Balkan up

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Balkan Grill, 8-14 Helene Street, Ardeer (entry via Yallourn Street). Phone: 0438 887 017

A Balkan restaurant.

Affiliated to a soccer club.

In Ardeer.

Could anything be more western suburbs – or more perfect for a CTS adventure?

No.

As well, and putting aside geographical and sports factors, the Balkan Grill menu (see below) is stuffed with all sorts of interesting food offerings – some of them familiar, but many with tongue-twisting names.

And the prices hit the CTS sweet spot – a few things over $20, but not many.

Balkan Grill is located in the clubrooms of Westgate Sindjelic FC and is just a few weeks old when we – myself, Bennie and Nat – pay a dinner visit.

The ambience is footy club through and through – and that’s something about which we simply don’t care.

 

 

Balkan Grill is the brainchild of Danilo Majmunovic.

He’s an experienced chef who’s cooked all over Australia.

And now he’s set up shop in Ardeer – and we reckon that’s a smart move.

It’s not like there’s a lot of competition in this rather lovely residential backwater that surely boasts as many hungry people per block as anywhere else.

And we even more reckon it’s a smart move after Danilo feeds us good.

 

 

Nat goes with the cevapi u slanini ($20) – Danilo’s cevapi wrapped in bacon and served with chopped onion on a “Sarajevo somun” roll.

 

 

Nat likes his cevapi plenty, accompanying them with a side serve of good fries ($3.50).

 

 

Bennie selects gurmanska pljeskavica – 285 grams of homemade minced pork and beef, seasoned with secret ingredients, filled with triple smoked ham and cheese ($20).

Again, this is superb meat and Bennie loves it.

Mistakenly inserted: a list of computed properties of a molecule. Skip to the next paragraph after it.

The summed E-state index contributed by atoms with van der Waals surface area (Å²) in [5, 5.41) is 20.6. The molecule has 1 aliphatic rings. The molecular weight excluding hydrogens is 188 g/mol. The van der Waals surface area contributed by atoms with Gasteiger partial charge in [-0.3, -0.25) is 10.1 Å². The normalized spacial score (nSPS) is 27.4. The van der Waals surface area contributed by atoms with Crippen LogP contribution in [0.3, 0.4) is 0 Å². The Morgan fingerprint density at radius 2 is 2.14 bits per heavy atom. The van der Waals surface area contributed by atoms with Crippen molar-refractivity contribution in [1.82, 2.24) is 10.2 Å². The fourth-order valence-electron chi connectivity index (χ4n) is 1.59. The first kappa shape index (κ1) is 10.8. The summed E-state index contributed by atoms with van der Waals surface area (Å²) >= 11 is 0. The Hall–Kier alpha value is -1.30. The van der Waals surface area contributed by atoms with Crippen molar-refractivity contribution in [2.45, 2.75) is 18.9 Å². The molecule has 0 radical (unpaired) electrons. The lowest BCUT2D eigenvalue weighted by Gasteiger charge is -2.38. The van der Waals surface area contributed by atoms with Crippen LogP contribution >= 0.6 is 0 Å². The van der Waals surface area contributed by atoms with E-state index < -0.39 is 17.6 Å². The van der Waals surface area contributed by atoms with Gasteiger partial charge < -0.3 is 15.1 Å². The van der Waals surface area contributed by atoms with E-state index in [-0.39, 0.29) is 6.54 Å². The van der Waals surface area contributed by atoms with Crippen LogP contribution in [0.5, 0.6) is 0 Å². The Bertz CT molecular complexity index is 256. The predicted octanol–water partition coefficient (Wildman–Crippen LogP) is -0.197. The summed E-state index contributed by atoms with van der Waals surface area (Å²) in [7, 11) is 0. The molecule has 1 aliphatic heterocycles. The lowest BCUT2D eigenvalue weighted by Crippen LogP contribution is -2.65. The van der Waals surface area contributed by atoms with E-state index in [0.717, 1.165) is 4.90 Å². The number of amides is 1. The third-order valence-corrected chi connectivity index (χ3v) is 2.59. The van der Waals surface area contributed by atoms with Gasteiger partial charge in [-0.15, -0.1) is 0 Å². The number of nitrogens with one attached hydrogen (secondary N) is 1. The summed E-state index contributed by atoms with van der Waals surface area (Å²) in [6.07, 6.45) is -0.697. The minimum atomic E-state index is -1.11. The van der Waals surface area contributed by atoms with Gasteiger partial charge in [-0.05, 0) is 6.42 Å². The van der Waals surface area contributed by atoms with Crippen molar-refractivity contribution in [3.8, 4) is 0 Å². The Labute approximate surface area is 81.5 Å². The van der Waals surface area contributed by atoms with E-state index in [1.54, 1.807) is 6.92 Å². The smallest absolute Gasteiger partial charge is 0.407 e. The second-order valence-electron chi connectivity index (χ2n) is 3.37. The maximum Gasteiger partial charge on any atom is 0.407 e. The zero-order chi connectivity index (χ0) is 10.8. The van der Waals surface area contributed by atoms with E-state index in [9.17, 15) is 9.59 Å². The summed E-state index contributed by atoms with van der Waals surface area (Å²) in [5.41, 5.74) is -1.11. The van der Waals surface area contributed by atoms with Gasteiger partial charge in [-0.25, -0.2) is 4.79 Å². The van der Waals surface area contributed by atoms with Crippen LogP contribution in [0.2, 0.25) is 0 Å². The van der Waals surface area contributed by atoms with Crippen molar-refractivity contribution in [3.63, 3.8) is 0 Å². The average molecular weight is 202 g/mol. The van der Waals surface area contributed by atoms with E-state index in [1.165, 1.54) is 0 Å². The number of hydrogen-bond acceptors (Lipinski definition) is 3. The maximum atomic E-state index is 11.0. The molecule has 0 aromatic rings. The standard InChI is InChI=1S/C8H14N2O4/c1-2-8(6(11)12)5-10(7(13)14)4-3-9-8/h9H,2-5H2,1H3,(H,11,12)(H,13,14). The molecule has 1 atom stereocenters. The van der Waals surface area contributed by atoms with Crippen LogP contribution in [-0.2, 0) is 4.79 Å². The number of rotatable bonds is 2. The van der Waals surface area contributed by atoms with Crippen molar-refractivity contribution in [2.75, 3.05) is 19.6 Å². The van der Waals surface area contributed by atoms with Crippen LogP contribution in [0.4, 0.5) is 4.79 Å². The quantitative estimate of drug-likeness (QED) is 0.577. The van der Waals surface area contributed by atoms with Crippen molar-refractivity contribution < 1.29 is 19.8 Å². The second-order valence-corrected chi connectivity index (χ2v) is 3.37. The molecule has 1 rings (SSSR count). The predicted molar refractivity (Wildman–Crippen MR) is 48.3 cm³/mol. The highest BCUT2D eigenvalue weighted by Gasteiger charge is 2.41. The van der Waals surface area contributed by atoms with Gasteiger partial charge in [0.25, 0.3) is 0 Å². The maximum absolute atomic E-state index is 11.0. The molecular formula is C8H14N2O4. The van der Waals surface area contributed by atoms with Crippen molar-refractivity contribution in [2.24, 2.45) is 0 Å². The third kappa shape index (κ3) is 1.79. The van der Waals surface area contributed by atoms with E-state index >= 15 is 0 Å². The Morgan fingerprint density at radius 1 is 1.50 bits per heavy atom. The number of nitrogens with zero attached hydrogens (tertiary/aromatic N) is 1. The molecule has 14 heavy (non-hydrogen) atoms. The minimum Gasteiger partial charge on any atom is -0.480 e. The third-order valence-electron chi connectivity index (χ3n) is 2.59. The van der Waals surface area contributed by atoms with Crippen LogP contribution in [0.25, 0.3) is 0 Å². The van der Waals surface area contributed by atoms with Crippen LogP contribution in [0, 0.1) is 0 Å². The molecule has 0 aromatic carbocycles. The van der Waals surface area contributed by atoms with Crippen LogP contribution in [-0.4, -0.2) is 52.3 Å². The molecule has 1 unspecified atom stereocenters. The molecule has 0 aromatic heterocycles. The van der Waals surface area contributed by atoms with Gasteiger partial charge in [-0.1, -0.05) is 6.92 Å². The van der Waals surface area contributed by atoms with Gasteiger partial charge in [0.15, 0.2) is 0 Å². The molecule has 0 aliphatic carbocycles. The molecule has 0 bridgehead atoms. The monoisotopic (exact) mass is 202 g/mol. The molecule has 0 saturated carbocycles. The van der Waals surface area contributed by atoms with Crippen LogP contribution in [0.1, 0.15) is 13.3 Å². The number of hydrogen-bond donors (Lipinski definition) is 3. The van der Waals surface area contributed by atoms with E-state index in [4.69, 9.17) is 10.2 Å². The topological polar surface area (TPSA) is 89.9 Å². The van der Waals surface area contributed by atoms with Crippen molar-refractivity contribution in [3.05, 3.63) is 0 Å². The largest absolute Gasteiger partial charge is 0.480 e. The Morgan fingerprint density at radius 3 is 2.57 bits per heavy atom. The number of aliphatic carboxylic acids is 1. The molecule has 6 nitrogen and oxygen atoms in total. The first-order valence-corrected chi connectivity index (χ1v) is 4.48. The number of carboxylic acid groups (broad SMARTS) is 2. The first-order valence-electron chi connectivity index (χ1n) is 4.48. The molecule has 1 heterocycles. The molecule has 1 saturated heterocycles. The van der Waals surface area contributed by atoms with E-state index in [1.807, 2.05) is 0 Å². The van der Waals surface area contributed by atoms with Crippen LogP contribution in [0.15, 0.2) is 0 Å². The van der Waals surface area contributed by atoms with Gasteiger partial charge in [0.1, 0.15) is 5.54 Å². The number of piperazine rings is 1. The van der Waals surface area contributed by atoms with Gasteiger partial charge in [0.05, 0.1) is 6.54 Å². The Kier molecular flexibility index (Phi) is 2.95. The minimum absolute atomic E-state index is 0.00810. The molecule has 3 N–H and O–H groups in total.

Moreover, the cheese and ham really is top-grade stuff.

Think of this as an inside-out parmigiana – and way better than most parmas dished out across Melbourne.

 

 

Bennie, too, gets a side of chips with his meat offering – and also a side of Balkan Grill’s cabbage salad ($2).

Knowing that cabbage salad was going to grace our table, Bennie and I had discussed this issue as we drove to Ardeer.

We agreed that – forget the meat – it is cabbage salad that is the true benchmark for food such as this and establishments that serve it.

Bennie, rightly, counts himself an expert on account of frequent food gifts from his ace WeFo neighbour, Draga.

And he gives the Balkan Grill version a hefty two thumbs up – even though it is more coarsely chopped than Draga’s.

I like it heaps, too.

And as Nat points out, it actually looks oily, but is not – instead, it boasts a fetching vinegary tang.

 

 

I order the mixed grill ($28) – and to be honest, I’m not quite what the hell I was thinking.

I mean, this half-kilogram vegetarian’s nightmare is ridiculous; preposterous.

In fact, better to think of it as a share platter for two – and at $14 each, that’s a dead-set bargain.

As well as slight variations of the meat deals ordered by Nat and Bennie, it also features BBQ sausages (rostiljska kobasica), pork neck medallion and dimljena vesalica (smoked pork tenderloin).

The meat is served with kajmak (a sort of creamed feta), ajvar (red pepper relish) and cabbage salad.

It’s all very good, but even with nibble assistance from Nat and Bennie, I am utterly defeated – about half my mixed grill goes home with us.

That ALL our meat has been offered up to us unadorned and rather well done is no surprise to any of us three, as we all are at least somewhat familiar with this style of cooking.